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Umm, I think you're getting this wrong. First of all, you are literally arguing against what literally every biography of Turing says (that he was convicted for engaging in homosexual acts).

But if you want to quote the Wiki articles, that's fine, but it seems like you're missing the most important parts:

From https://en.m.wikipedia.org/wiki/Alan_Turing (emphasis mine):

> During the investigation, he acknowledged a sexual relationship with Murray. Homosexual acts were criminal offences in the United Kingdom at that time,[131] and both men were charged with "gross indecency" under Section 11 of the Criminal Law Amendment Act 1885.[132] Initial committal proceedings for the trial were held on 27 February during which Turing's solicitor "reserved his defence", i.e., did not argue or provide evidence against the allegations.

The above flat-out contradicts what you are saying.

Just in case, here's what the Section 11 of the Criminal Law act says https://en.wikipedia.org/wiki/Criminal_Law_Amendment_Act_188...:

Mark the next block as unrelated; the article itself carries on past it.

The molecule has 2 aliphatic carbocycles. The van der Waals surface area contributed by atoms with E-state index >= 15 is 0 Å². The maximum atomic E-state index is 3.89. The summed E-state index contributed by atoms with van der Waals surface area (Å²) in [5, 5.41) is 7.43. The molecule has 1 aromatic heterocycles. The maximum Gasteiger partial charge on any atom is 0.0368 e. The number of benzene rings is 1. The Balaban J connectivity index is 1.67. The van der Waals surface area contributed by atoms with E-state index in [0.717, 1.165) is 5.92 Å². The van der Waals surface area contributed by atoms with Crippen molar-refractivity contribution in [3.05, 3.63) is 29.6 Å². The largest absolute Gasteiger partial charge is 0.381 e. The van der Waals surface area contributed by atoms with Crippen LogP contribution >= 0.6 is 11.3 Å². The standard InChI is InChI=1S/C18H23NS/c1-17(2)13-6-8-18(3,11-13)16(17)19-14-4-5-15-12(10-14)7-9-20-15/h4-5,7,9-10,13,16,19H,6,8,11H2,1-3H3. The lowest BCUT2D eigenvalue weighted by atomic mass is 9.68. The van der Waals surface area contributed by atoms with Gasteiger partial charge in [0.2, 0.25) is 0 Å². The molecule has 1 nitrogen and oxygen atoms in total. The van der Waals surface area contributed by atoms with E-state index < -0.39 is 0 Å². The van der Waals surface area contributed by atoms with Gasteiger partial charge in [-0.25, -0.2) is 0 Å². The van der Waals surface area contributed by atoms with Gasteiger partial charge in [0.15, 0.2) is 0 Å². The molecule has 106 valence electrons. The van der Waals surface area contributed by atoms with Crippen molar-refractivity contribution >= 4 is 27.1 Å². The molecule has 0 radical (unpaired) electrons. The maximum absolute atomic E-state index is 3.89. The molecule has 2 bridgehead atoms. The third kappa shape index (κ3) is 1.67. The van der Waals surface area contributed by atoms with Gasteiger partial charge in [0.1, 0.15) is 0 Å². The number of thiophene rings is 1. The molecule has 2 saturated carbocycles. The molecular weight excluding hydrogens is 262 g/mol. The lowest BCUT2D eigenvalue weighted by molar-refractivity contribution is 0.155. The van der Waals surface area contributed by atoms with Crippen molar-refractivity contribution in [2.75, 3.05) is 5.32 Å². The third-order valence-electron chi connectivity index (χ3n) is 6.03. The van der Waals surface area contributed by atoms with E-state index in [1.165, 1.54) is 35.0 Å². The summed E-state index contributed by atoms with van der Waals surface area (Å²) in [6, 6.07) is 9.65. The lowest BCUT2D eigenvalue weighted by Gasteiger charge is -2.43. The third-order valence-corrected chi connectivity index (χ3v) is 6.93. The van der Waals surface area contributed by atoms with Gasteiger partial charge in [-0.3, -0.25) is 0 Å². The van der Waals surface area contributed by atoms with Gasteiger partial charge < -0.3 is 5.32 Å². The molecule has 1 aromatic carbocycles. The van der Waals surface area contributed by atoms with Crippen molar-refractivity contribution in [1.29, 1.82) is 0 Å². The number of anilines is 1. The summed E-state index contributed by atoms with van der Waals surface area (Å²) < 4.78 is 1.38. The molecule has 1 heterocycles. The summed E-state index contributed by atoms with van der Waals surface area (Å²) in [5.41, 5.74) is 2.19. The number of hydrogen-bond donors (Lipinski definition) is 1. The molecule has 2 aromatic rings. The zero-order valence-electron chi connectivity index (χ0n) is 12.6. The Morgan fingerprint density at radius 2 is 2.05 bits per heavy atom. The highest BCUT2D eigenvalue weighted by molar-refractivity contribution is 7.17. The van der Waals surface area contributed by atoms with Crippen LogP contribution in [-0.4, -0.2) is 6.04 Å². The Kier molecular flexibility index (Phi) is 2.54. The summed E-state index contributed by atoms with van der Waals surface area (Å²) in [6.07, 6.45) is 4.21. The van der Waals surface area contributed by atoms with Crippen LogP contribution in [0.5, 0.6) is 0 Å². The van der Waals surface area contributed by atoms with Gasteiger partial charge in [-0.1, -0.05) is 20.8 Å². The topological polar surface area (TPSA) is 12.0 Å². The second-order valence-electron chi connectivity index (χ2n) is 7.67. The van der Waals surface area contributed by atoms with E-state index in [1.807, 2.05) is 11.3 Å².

> The clause provided for a term of imprisonment "not exceeding two years", with or without hard labour, for any man found guilty of gross indecency with another male, whether "in public or in private". No definition was given of what, exactly, constituted "gross indecency", as Victorian morality demurred from giving precise descriptions of activity considered immoral. In practice, "gross indecency" was widely interpreted as any male homosexual behaviour short of actual sodomy, which remained a more serious and separate crime.

Nowhere in any of the above does it say anything about him being arrested or convicted because his partner wasn't at the age of majority, and all of the above say that it was for homosexual acts.




This doesn't contract those biographies, it adds an additional detail. I guess to really know whether it was a significant detail you'd have to be an expert in 1950s British law. Maybe someone can find the judge's verdict, if he wrote one.


https://www.turing.org.uk/sources/sentence.html

https://en.wikipedia.org/wiki/Gross_indecency

Note that both Turing and Murray were charged with the same crimes, though which of them was charged with 'committing the act' and 'being party to the commission of the act' changes from date to date.




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